EXCLUSIVE: TBK Bank Opens In Downtown Bettendorf With New Metro Arts Murals
and colorful locally-produced art on the second and third floors add a complementary cherry to the stunning architectural sundae.
TBK Bank, a wholly-owned subsidiary of Triumph Bancorp, Inc., has relocated its Midwest division headquarters to 1521 Grant Street, opening for business Monday, June 21.
The lucky 102 employees who work there get to see new 27-foot-long murals (coordinated through the Quad City Arts Metro Arts program) right off the elevator on the middle two floors – the second floor is open to the public by appointment only.
“Quad City Arts is thrilled to have the arts prominently represented at the new TBK Bank
building and thankful to have a community partner like TBK Bank that understands the value of the arts and providing opportunities to our local youth,” said Kevin Maynard, executive director of Quad City Arts.
“It is important to not only invest in the arts, but for the youth of our community to be paid for their art experiences,” he said Tuesday, noting the 14 local teen apprentices were chosen in the same way as the annual summer Metro Arts program.
The program provides artists aged 15-21 with paid apprenticeships and development opportunities under the mentorship of professional artists. Local artist Sarah Robb was the lead and supervisor of the high-school students who created the TBK Bank murals.
“Apprentices in the program learn the artistic techniques and applications of their particular genre while developing personally and professionally,” Maynard said.
The bank mural students started creating the Midwest-themed designs in late April, and painted between May 4 and June 2, while final construction of the 64,000-square-foot building was taking place.
“It was a great experience for the apprentices,” Maynard said. “It was wonderful to be inside and painting on a completely fresh wall.”
The new headquarters, which is just two miles from the bank’s previous location at Duck Creek Plaza, was built to improve functional areas
and provide a more modern look and feel.
“The new headquarters has a contemporary, open floor plan to allow a free flow of people and communication,” said John DeDoncker, Midwest Division President of TBK Bank. “Amenities for our staff and customers are greatly enhanced. All in all, it’s a state-of-the-art, Class A facility that we’ll be proud of for years to come.”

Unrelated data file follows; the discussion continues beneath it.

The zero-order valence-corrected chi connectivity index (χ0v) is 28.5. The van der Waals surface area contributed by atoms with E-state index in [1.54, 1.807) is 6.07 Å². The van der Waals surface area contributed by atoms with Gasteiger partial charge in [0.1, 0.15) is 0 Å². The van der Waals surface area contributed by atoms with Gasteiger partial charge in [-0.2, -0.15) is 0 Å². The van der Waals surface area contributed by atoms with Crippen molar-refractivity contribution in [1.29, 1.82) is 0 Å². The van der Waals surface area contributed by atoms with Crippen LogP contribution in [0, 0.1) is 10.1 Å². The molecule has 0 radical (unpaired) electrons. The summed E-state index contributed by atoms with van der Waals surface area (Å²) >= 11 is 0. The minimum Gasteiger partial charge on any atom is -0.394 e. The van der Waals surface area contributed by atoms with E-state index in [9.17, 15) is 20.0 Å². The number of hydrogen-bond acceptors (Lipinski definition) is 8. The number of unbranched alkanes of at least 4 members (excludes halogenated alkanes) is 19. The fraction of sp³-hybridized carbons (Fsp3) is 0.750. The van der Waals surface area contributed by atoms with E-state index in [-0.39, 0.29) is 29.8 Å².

The building includes four stories with the bank’s branch, with a planned restaurant and retail shops on the first floor. It is just east of the new I-74 bridge with easy access to the bank’s drive-thru and parking lots as well as other downtown businesses.’
“TBK Bank is a proud member of the Bettendorf community,” said DeDoncker. “Our hope is that the new bank location will attract interest to downtown and help drive customers to other local businesses in the area.”
Investing in the community
TBK’s executive vice president and chief operating officer, Gail Lehmann, suggested doing the murals, said Kevin Gibbs, TBK vice president for marketing manager.
“She’s very talented with a strong attention to detail,” he said Tuesday. “She’s the designer for the building’s interior.” Streamline Architects (based in East Moline) was the local architect for the project.
Lehmann said it was very important to her and the company “that we involve the community in the creation of our home,” Gibbs said. “We were looking at different things we could do. With the second-floor elevator, she’s like, ‘I’m presented with this 27-foot wall and what am I gonna do with this? What would be dramatic; what would be cool?’”